Volunteering with “for-profit” organizations might be counterintuitive at first, but if you’re serious about creating a positive impact, there is almost no better place to volunteer your skills. Organizations like startups, social enterprises, and small and medium-sized enterprises (SMEs) share something in common: they have the greatest ability to drive innovation and create jobs, and they also need skilled volunteers. As was previously published on NextBillion.net, they create up to 80% of the jobs in some economies, and, according to the United Nations:
Unemployment lies at the core of poverty… The creation of productive employment opportunities is essential for achieving poverty reduction and sustainable economic and social development.
As opposed to charity, jobs also have the ability to push people out of poverty and into a state of “Empowerment“.
When you do consider volunteering, while cuddling an orphan panda makes for a better Facebook photo, it’s not the best way to create an impact. If you really want to change the world, then you should use your professional skills to help empower organizations on the ground.
Here are 4 reasons why volunteering with for-profits might actually be better than volunteering at a charity:
1. Startups Have the Greatest Potential to Innovate Quickly and Create Change
Muhamud Yunus, Jaqueline Novogratz, and Sachi Shenoy are thought-leaders in the fight against poverty, and all advocate on using free market solutions to end poverty. They all share a similar lesson: Organizations that are led locally have the greatest potential to identify market opportunities and deliver innovative solutions. Startups are already solving real challenges related to clean water, alternative energy, agriculture, healthcare and more… all while creating jobs for the poorest people in the process.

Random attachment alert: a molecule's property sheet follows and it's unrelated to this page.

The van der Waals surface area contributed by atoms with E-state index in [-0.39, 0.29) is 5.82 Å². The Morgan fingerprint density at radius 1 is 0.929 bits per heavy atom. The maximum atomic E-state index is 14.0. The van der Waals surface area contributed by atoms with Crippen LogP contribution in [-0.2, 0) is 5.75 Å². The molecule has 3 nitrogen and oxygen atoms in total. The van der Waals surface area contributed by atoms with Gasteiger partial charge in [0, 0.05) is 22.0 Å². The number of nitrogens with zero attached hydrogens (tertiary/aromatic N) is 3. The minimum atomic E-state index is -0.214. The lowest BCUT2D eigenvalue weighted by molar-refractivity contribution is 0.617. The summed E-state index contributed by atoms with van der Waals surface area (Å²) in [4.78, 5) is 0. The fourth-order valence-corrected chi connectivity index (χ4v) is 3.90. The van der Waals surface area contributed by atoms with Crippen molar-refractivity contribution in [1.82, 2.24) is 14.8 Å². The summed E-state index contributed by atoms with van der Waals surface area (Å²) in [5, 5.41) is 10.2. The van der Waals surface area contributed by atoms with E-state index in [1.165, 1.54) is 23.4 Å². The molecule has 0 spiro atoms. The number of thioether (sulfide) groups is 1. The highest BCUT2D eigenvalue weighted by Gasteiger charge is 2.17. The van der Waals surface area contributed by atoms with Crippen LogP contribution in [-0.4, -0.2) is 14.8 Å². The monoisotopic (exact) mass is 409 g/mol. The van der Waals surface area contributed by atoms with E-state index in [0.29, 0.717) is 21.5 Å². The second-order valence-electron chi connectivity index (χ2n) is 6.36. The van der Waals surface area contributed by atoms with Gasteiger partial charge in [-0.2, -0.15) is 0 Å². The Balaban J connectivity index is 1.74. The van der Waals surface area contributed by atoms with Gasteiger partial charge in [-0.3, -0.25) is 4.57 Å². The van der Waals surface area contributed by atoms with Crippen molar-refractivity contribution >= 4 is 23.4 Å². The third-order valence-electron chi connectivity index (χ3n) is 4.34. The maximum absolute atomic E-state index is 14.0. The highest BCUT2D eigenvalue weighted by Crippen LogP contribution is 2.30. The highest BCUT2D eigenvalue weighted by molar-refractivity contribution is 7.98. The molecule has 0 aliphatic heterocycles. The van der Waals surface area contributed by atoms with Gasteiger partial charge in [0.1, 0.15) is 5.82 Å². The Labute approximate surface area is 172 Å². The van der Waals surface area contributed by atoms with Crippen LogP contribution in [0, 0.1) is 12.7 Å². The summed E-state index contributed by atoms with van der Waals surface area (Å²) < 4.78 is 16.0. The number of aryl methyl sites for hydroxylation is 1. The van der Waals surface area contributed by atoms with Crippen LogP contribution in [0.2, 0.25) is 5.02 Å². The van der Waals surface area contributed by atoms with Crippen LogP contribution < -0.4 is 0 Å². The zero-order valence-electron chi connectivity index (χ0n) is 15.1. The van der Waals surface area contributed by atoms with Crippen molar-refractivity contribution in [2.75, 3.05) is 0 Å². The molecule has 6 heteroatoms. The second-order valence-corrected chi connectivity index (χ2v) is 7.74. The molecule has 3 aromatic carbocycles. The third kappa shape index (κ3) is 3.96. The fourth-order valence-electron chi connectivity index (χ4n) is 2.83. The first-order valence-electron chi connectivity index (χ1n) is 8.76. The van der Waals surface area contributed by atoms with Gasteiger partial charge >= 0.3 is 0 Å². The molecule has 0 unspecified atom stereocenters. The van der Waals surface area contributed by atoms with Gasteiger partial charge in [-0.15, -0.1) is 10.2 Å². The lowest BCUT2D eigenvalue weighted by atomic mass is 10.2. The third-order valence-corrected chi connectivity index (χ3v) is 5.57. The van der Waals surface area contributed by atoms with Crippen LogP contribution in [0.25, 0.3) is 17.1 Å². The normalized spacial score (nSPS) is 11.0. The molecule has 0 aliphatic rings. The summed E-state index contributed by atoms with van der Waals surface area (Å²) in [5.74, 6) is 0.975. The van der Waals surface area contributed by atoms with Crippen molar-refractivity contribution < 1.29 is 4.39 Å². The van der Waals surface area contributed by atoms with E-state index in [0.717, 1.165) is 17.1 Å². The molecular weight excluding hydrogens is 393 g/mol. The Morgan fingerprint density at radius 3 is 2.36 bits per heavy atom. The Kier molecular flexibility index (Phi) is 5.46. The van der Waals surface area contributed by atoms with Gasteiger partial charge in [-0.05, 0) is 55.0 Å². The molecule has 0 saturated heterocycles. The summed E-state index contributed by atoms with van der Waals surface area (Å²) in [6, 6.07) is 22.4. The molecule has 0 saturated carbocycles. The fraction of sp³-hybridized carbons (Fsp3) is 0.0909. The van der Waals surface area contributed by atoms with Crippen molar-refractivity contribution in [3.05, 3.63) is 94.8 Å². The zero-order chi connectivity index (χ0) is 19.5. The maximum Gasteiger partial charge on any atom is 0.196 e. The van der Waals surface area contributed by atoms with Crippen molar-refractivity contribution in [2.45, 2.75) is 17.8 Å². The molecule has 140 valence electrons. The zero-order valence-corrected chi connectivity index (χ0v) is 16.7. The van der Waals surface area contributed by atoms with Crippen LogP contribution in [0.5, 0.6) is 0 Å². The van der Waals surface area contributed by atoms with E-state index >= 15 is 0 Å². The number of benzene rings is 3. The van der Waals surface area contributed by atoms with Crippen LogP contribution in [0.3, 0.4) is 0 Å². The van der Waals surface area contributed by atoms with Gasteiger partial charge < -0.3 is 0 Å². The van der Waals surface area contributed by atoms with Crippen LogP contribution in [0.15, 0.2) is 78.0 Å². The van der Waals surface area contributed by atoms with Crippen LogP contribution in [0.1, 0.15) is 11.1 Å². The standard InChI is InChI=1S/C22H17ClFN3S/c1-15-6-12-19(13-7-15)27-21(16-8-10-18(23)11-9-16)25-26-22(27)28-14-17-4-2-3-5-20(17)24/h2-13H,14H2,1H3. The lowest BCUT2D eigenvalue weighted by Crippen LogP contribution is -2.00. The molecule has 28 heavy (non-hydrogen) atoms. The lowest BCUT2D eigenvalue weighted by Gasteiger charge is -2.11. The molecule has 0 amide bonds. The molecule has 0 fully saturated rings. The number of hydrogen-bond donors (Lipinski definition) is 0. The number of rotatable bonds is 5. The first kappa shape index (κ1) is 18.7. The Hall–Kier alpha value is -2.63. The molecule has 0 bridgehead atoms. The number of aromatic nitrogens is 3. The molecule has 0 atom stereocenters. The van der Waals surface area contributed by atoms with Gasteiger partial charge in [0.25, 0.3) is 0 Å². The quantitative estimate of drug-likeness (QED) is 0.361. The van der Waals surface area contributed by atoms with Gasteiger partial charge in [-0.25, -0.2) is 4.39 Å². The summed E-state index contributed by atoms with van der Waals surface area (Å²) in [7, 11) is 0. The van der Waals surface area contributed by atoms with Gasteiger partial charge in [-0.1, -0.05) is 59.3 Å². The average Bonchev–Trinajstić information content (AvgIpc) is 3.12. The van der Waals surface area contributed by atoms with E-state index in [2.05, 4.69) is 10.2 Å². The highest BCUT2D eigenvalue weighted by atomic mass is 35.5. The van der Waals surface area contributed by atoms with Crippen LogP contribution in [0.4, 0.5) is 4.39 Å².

They also share that by helping build skills, improving access to capital, and connecting people to job opportunities we can help them solve the biggest challenges. In doing so, we can also help instill dignity and confidence, further empowering people to create their own future. Here is a great talk from Jaqueline Novogratz on the topic: Invest in Africa’s Own Solutions.
2. By Volunteering with Startups, You can Help Them Grow and Create Jobs
In the Denison University article Let’s Fight Poverty, Not the Poor, Fadhel Kaboub shared that “The best way to fight poverty is to focus on ending unemployment by giving a decent employment opportunity to anyone who is ready, willing and able to work at a socially established living wage“. However, the organization that is best positioned to grow and create jobs is most likely one you haven’t heard of.
In an interview we published on our stories page, Nicole shared how she Experteered with a startup in Brazil called Ebanx, a startup backed by Endeavor.org. In the year she spent there, it grew from 6 employees to over 60. Ebanx not only created jobs, but it also brought international finance and expertise into areas of Brazil that were able to benefit from increased access to capital and skills.
While Ebanx’s growth story isn’t uncommon, the more common story is that organizations with potential are severely hindered because they lack the skills needed to grow. In fact, according to the World Economic Forum, one of the biggest barriers to growth for locally-led organizations is a lack of access to talent, which is why volunteering your skills abroad can make such a massive impact. Here are just a few of the common skills that can help catalyze growth:
- Setting up an accounting system to help an organization prepare for investment
- Creating a go-to-market launch plan for a startup
- Drafting an HR policy to help a growing organization onboard talent